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J Clin Pharmacol. 1996 Oct;36(10):867-73.

Use of beta-adrenergic receptor blockers in blacks.

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  • 1Section of Cardiology, Medical College of Georgia, Augusta 30912, USA.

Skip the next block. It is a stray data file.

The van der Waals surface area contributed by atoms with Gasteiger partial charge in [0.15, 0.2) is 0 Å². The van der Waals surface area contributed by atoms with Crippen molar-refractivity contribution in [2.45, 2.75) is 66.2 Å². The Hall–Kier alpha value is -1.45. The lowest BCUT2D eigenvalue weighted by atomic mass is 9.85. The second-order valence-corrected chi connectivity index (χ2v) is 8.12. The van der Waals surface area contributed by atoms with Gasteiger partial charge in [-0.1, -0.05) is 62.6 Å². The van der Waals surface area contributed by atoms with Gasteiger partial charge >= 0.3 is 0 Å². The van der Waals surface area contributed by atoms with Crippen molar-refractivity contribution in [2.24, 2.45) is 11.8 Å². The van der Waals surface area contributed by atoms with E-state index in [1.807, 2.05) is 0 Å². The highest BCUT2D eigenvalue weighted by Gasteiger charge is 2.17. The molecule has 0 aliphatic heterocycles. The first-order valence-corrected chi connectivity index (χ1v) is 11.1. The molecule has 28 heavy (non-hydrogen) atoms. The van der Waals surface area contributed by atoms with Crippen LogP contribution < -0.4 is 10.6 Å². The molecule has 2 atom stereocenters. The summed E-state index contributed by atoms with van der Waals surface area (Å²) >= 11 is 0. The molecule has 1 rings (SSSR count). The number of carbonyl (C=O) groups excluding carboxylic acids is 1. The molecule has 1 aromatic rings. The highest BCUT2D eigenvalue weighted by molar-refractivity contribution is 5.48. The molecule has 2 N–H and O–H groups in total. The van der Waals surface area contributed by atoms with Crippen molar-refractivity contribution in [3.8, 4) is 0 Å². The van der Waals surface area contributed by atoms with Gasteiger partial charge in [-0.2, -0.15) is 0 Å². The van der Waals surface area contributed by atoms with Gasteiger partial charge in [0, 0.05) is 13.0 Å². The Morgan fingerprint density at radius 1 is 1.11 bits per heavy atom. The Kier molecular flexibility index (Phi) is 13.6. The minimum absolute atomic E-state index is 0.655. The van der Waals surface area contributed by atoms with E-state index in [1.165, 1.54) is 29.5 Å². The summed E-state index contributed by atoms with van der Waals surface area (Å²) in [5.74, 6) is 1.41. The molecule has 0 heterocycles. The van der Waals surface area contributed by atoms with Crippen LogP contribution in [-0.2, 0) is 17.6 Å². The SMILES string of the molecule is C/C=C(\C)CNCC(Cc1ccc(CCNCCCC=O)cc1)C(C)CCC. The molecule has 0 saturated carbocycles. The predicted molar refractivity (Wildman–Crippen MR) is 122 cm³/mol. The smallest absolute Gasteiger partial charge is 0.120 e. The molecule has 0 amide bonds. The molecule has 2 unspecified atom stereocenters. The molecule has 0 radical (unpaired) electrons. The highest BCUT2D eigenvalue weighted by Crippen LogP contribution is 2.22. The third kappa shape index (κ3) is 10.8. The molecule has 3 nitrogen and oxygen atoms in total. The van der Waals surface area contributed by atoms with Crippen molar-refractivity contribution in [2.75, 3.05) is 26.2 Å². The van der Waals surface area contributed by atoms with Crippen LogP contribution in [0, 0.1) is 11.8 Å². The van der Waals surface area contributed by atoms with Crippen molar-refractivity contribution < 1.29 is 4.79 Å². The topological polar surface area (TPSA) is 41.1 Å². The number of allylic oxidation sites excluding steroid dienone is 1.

Beta adrenergic receptor blockers (beta-blockers) are an important class of drugs in the management of patients with cardiovascular diseases. These drugs have been shown to reduce mortality in hypertension and prolong survival in patients with coronary heart disease. Although hypertension and coronary heart disease account for the majority of excess cardiovascular morbidity and mortality in blocks, beta-blockers continue to be underprescribed in this ethnic group. The magnitude of blood pressure reduction in black patients with hypertension has been consistently less during monotherapy with nonselective beta-blockers than with diuretics. However, the highly selective beta-blocker bisoprolol has been shown to be as effective as diuretics and is equally effective in black and nonblack patients with hypertension. In general, no racial differences in efficacy are noted when beta-blockers are used with diuretics as combination therapy for hypertension. Black patients should not be denied beta-blocker therapy because of an anticipated suboptimal response, especially when there are clear indications for treatment (e.g., for migraine, hyperthyroidism, arrhythmia control, and after myocardial infarction).

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